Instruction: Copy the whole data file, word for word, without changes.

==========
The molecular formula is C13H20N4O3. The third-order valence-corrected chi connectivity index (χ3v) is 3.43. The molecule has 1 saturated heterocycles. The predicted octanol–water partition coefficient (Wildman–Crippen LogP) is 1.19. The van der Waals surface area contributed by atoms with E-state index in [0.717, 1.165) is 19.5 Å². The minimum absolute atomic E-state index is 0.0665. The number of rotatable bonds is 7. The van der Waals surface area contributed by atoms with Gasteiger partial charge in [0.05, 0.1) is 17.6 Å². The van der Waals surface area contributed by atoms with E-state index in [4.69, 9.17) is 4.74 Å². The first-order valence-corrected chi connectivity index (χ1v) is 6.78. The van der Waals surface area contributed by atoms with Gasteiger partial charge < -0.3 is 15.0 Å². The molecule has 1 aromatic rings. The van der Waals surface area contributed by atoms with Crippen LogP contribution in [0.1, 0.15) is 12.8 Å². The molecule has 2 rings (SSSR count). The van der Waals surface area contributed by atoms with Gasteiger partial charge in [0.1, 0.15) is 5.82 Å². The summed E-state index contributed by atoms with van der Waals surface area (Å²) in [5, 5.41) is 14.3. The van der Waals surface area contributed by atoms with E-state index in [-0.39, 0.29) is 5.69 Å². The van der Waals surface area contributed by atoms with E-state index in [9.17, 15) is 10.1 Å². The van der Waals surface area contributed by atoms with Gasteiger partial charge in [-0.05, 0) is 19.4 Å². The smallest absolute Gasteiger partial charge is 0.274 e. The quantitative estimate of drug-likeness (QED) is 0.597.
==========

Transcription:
The molecular formula is C13H20N4O3. The third-order valence-corrected chi connectivity index (χ3v) is 3.43. The molecule has 1 saturated heterocycles. The predicted octanol–water partition coefficient (Wildman–Crippen LogP) is 1.19. The van der Waals surface area contributed by atoms with E-state index in [0.717, 1.165) is 19.5 Å². The minimum absolute atomic E-state index is 0.0665. The number of rotatable bonds is 7. The van der Waals surface area contributed by atoms with Gasteiger partial charge in [0.05, 0.1) is 17.6 Å². The van der Waals surface area contributed by atoms with E-state index in [4.69, 9.17) is 4.74 Å². The first-order valence-corrected chi connectivity index (χ1v) is 6.78. The van der Waals surface area contributed by atoms with Gasteiger partial charge < -0.3 is 15.0 Å². The molecule has 1 aromatic rings. The van der Waals surface area contributed by atoms with Crippen LogP contribution in [0.1, 0.15) is 12.8 Å². The molecule has 2 rings (SSSR count). The van der Waals surface area contributed by atoms with Gasteiger partial charge in [0.1, 0.15) is 5.82 Å². The summed E-state index contributed by atoms with van der Waals surface area (Å²) in [5, 5.41) is 14.3. The van der Waals surface area contributed by atoms with E-state index in [-0.39, 0.29) is 5.69 Å². The van der Waals surface area contributed by atoms with E-state index in [9.17, 15) is 10.1 Å². The van der Waals surface area contributed by atoms with Gasteiger partial charge in [-0.05, 0) is 19.4 Å². The smallest absolute Gasteiger partial charge is 0.274 e. The quantitative estimate of drug-likeness (QED) is 0.597.